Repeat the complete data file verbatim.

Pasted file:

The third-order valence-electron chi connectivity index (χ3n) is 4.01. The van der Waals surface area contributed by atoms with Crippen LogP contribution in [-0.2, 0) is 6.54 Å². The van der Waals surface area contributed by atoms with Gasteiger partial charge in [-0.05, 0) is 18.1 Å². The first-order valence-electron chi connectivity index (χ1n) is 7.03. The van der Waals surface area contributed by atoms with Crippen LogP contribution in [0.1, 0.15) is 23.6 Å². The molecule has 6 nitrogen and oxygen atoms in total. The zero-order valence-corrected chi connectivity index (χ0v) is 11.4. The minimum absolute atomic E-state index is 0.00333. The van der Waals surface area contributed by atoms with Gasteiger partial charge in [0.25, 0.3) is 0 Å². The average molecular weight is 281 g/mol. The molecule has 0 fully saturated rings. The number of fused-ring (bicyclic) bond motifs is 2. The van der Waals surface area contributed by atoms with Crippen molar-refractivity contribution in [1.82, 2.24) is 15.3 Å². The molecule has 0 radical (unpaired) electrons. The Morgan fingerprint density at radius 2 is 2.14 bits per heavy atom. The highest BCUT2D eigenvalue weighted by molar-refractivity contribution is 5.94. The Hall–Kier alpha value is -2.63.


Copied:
The third-order valence-electron chi connectivity index (χ3n) is 4.01. The van der Waals surface area contributed by atoms with Crippen LogP contribution in [-0.2, 0) is 6.54 Å². The van der Waals surface area contributed by atoms with Gasteiger partial charge in [-0.05, 0) is 18.1 Å². The first-order valence-electron chi connectivity index (χ1n) is 7.03. The van der Waals surface area contributed by atoms with Crippen LogP contribution in [0.1, 0.15) is 23.6 Å². The molecule has 6 nitrogen and oxygen atoms in total. The zero-order valence-corrected chi connectivity index (χ0v) is 11.4. The minimum absolute atomic E-state index is 0.00333. The van der Waals surface area contributed by atoms with Gasteiger partial charge in [0.25, 0.3) is 0 Å². The average molecular weight is 281 g/mol. The molecule has 0 fully saturated rings. The number of fused-ring (bicyclic) bond motifs is 2. The van der Waals surface area contributed by atoms with Crippen molar-refractivity contribution in [1.82, 2.24) is 15.3 Å². The molecule has 0 radical (unpaired) electrons. The Morgan fingerprint density at radius 2 is 2.14 bits per heavy atom. The highest BCUT2D eigenvalue weighted by molar-refractivity contribution is 5.94. The Hall–Kier alpha value is -2.63.